Ceremony planned for 150th anniversary of Bear River Massacre

In this Jan. 29, 2010 photo, the National Historic Landmark where the Northwestern Shoshone suffered a massacre in 1863 is seen near Preston, Idaho. Tribal members descend each year to the burial ground near the Bear River where soldiers felled hundreds of their ancestors in one of American history's bloodiest but little remembered massacres. (AP Photo/Jessie L. Bonner)

SALT LAKE CITY (AP) – A special ceremony is planned Tuesday to commemorate the 150th anniversary of the Bear River Massacre in the Cache Valley just north of the Utah-Idaho line.

The Northwest Band of the Shoshone Nation plans a presentation at 11 a.m. at the site of the deadly tragedy near Preston, Idaho, about 100 miles northeast of Salt Lake City. A Daughters of Utah Pioneers’ historical marker designates the spot on U.S. Highway 91 near milepost 13.1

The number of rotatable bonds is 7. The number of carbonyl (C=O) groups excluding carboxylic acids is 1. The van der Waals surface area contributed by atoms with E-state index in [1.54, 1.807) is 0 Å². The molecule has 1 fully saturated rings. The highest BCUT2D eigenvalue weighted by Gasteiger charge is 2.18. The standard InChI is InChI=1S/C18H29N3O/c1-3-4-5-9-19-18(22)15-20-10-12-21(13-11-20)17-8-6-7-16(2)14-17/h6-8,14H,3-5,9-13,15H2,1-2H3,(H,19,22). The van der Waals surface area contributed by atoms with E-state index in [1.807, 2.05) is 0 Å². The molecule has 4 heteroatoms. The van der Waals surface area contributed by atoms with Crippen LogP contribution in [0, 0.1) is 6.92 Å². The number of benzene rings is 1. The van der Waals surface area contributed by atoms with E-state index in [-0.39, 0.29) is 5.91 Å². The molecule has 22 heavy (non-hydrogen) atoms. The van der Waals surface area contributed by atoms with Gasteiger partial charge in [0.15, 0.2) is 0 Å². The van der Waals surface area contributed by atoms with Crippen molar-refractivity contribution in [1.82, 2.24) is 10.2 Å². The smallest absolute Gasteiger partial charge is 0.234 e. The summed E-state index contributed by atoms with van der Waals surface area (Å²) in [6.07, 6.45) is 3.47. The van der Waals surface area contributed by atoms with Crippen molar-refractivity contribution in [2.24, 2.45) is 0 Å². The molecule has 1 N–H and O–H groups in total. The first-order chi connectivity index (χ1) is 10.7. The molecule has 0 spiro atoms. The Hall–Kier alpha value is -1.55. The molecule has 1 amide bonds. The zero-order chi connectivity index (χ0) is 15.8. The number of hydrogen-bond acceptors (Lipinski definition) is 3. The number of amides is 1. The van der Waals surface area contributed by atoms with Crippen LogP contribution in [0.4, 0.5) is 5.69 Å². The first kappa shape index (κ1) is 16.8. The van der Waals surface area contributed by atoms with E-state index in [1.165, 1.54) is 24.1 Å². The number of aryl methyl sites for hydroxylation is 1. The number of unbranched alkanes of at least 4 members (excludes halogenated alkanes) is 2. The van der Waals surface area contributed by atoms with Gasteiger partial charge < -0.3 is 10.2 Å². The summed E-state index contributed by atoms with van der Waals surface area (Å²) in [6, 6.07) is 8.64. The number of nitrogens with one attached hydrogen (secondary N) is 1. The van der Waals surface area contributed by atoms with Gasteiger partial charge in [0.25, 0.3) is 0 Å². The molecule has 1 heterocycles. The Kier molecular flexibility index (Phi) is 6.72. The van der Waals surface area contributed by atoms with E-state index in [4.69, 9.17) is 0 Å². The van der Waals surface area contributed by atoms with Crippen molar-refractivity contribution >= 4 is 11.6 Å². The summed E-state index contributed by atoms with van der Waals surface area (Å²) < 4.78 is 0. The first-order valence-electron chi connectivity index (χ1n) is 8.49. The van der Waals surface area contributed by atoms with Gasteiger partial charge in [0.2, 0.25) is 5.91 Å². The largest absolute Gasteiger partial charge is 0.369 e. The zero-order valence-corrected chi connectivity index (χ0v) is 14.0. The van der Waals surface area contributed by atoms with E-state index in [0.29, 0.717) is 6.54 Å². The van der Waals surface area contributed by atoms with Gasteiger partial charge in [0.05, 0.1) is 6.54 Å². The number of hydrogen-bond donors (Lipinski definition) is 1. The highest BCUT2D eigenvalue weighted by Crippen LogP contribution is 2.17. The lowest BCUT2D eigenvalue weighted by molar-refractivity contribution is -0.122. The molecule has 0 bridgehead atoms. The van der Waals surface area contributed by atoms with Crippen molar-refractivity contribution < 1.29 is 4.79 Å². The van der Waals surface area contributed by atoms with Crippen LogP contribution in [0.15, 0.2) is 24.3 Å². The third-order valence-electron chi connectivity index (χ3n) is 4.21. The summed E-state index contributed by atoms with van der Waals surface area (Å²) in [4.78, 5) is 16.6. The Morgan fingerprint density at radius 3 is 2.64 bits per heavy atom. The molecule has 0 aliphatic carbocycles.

As many as 500 women, children and tribal elders were killed Jan. 29, 1863 when Col. Patrick Edward Connor led the California Volunteers in an attack on a friendly encampment of the Shoshone near the confluence of the Bear River and Beaver Creek.

The site was designated a National Historic Landmark in 1990.

To learn more about the massacre, visit the <a href=”http://www.nwbshoshone-nsn.gov/culture/history/massacre.htm#content” target=”_blank”>Northwest Band of the Shoshone Nation</a>.

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